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Spatchcocked?  What the heck is spatchcocked, right?  When I first heard that someone I knew spatchcocked his chicken I thought he was doing something dirty.  Not so.  Spatchcocking poultry is simply butterflying a bird prior to grilling it.  In my quest to try everything on the grill at least once I decided to give this a shot.

It’s fairly simple and it has two distinct advantages over grilling a whole chicken or game hen in this case.  First, it cuts down on grilling time.  By spreading the bird flat it cooks more quickly than a whole chicken.  Second, the chickens or game hens grill more evenly.  A lot of times when doing a whole bird the breasts dry out before the thighs are done.  Not with this method.  Keep reading to see how easy it is to spatchcock your bird…

Here we have four game hens.  I think these ran me about $3/bird.  You can do this with chicken or turkey too.  The cell phone is there to give you some perspective as to the size of the hens:

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I brined these hens the night before.  To see the basics to brining check this post where I brined three chickens.  The process is identical.

Once the hens have been removed from the brine and rinsed off it’s time to butterfly them.  For this all you need is a pair of kitchen sheers.  You could also do it with a knife but this way is easier and safer.

Put the bird belly down and take the sheers and cut the ribs running out of each side of the spine.  Your goal here is to remove the spine entirely.  First the right side of the spine:

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And now the left side:

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One whole spine that can be discarded:

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Now spread the bird out and flip it over like so:

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As of right now the game hen still stands up a bit near where the neck use to be.  You want to flatten that out:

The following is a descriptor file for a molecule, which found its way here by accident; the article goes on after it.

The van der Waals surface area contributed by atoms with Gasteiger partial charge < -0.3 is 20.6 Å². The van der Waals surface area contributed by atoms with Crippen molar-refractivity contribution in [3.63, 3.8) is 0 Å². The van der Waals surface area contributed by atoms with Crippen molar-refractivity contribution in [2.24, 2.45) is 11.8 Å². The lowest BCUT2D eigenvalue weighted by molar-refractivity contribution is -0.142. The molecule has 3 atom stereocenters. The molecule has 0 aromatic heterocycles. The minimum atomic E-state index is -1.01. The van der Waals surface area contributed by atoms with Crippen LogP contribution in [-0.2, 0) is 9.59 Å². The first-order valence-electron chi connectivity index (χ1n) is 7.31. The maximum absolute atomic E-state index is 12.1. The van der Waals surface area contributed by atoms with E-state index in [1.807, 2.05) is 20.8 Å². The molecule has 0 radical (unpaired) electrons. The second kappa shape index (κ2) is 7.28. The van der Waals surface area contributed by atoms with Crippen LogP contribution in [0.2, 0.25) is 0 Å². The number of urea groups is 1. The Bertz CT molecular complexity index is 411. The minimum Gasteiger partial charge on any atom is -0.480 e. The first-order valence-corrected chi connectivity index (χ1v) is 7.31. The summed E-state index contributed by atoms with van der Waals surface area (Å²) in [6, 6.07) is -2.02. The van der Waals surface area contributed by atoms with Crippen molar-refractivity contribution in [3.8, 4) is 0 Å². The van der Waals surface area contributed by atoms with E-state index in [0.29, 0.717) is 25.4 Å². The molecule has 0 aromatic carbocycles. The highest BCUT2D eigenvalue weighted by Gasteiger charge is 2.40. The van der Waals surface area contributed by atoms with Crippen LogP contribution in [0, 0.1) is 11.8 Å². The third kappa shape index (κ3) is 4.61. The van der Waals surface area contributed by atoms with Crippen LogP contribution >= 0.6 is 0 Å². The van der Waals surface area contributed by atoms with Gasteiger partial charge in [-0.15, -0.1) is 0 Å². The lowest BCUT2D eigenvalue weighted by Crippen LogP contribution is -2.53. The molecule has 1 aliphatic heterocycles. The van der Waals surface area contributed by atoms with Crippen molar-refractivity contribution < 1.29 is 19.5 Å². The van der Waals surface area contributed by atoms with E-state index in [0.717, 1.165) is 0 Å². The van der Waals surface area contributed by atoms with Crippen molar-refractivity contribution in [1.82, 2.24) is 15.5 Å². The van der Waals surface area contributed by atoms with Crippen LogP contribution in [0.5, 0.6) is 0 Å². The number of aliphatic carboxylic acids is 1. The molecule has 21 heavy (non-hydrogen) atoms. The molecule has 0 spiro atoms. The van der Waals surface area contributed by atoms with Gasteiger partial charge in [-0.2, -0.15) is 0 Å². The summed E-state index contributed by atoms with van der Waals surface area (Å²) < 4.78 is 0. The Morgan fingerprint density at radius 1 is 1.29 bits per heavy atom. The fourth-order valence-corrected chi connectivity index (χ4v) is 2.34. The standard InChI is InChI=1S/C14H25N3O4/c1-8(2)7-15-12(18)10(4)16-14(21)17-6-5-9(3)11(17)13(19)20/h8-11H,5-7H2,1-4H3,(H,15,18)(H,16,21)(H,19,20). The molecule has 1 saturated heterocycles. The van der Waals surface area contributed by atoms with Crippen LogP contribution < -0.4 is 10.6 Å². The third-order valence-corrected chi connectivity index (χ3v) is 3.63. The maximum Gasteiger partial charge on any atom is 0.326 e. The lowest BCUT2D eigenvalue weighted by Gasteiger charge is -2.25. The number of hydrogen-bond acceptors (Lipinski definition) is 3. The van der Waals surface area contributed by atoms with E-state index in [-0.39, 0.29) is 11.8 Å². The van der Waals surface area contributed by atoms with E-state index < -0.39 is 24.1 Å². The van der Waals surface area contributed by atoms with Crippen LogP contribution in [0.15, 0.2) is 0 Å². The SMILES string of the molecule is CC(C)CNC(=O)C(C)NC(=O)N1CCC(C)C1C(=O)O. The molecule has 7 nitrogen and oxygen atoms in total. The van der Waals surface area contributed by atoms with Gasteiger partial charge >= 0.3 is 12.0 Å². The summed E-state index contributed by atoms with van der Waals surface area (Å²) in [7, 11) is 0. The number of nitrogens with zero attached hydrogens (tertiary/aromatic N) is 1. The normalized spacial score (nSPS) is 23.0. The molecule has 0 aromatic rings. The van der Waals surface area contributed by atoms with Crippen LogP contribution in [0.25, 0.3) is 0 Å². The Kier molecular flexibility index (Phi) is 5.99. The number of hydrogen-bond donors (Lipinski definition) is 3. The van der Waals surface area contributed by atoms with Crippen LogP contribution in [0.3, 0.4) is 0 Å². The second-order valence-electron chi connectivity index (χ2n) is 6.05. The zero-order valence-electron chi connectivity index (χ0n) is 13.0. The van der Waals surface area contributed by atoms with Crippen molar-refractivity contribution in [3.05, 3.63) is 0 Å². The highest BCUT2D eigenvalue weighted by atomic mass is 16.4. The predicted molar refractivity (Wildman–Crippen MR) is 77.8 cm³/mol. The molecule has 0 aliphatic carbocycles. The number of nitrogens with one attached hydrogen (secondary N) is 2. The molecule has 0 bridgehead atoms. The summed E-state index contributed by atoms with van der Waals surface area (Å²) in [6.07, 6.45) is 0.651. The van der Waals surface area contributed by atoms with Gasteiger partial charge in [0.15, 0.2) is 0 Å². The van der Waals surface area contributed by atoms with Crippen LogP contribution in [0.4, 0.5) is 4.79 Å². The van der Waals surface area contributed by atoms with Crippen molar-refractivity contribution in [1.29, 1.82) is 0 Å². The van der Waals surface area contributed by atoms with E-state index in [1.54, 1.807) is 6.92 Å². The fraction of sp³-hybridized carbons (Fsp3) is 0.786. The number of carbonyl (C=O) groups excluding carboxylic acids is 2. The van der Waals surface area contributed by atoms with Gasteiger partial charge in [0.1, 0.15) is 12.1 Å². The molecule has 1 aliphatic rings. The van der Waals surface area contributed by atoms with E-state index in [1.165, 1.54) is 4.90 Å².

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With hens simply push down a bit with your hand to flatten it out.  For a chicken you may actually feel a couple of bones break:

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Now she’s flat:

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Some people will say that you need to remove this bone and cartilage  shown below:

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You can if you want but it adds time to the process.  Part of the reason to spatchcock or butterfly is to save time.

So here are my four game hens completely butterflied or spatchcocked:

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In an effort to keep this easy both in terms of cooking time and prep I simply added granulated garlic and Italian herbs to each side of the birds.  I started with the skinless side:

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Sorta looks like something from the original Alien, doesn’t it?!?

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Just a dusting of garlic and dried Italian herbs (oh and a few turns of fresh black pepper) and flip and repeat and they are ready to be grilled:

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Now off to the grill.  Going for an indirect grill/smoke session.  Coals on the right.  Nothing on the left:

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First a little grill maintenance.  I put the two grill grates I will be using over the coals to get the residuals from prior cookouts heated up:

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Then I brush the grates clean and slide them over to the side with no coals.   I leave the side with the coals uncovered to make it easier to add more fuel and smoke wood.  But with such a short cooking time here I won’t need to do either but out of habit I always leave one side open as shown below:

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I add the spatchcocked game hens and a chunk of peach wood and close the lid:

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The temp settled in a little over 300 which was perfect for this grilling recipe.

And while I am going for quick and easy here I have some time.  It’s gonna take about 90 minutes to indirect these so in the mean time I have a quick way to take them to the next level.  Start with a couple cloves of garlic, minced: